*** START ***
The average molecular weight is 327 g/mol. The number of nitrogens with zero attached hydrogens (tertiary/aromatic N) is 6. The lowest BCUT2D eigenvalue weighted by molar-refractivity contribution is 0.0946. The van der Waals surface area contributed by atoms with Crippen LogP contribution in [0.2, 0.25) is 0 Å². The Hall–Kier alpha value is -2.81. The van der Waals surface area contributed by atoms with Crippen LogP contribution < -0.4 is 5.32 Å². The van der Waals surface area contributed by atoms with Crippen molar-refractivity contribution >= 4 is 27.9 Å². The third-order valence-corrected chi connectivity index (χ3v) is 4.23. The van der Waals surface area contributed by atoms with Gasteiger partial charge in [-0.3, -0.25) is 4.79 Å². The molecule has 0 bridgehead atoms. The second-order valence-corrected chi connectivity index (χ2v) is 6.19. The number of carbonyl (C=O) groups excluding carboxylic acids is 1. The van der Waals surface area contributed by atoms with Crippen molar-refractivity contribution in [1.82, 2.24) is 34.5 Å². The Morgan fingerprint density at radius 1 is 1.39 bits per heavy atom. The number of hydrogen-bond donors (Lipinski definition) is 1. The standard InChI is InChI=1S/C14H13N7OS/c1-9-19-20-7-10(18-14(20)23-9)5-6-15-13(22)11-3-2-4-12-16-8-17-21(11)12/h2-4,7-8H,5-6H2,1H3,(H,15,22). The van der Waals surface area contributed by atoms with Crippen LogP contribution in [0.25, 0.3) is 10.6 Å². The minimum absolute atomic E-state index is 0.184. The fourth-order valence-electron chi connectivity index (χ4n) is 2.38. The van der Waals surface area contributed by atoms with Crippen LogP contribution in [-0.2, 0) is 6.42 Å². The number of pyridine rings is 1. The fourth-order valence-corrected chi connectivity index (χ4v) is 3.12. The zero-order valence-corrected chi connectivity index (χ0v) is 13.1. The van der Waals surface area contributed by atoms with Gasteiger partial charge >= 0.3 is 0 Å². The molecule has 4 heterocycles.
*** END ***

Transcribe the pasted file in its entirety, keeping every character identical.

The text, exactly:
The average molecular weight is 327 g/mol. The number of nitrogens with zero attached hydrogens (tertiary/aromatic N) is 6. The lowest BCUT2D eigenvalue weighted by molar-refractivity contribution is 0.0946. The van der Waals surface area contributed by atoms with Crippen LogP contribution in [0.2, 0.25) is 0 Å². The Hall–Kier alpha value is -2.81. The van der Waals surface area contributed by atoms with Crippen LogP contribution < -0.4 is 5.32 Å². The van der Waals surface area contributed by atoms with Crippen molar-refractivity contribution >= 4 is 27.9 Å². The third-order valence-corrected chi connectivity index (χ3v) is 4.23. The van der Waals surface area contributed by atoms with Gasteiger partial charge in [-0.3, -0.25) is 4.79 Å². The molecule has 0 bridgehead atoms. The second-order valence-corrected chi connectivity index (χ2v) is 6.19. The number of carbonyl (C=O) groups excluding carboxylic acids is 1. The van der Waals surface area contributed by atoms with Crippen molar-refractivity contribution in [1.82, 2.24) is 34.5 Å². The Morgan fingerprint density at radius 1 is 1.39 bits per heavy atom. The number of hydrogen-bond donors (Lipinski definition) is 1. The standard InChI is InChI=1S/C14H13N7OS/c1-9-19-20-7-10(18-14(20)23-9)5-6-15-13(22)11-3-2-4-12-16-8-17-21(11)12/h2-4,7-8H,5-6H2,1H3,(H,15,22). The van der Waals surface area contributed by atoms with Crippen LogP contribution in [0.25, 0.3) is 10.6 Å². The minimum absolute atomic E-state index is 0.184. The fourth-order valence-electron chi connectivity index (χ4n) is 2.38. The van der Waals surface area contributed by atoms with Crippen LogP contribution in [-0.2, 0) is 6.42 Å². The number of pyridine rings is 1. The fourth-order valence-corrected chi connectivity index (χ4v) is 3.12. The zero-order valence-corrected chi connectivity index (χ0v) is 13.1. The van der Waals surface area contributed by atoms with Gasteiger partial charge >= 0.3 is 0 Å². The molecule has 4 heterocycles.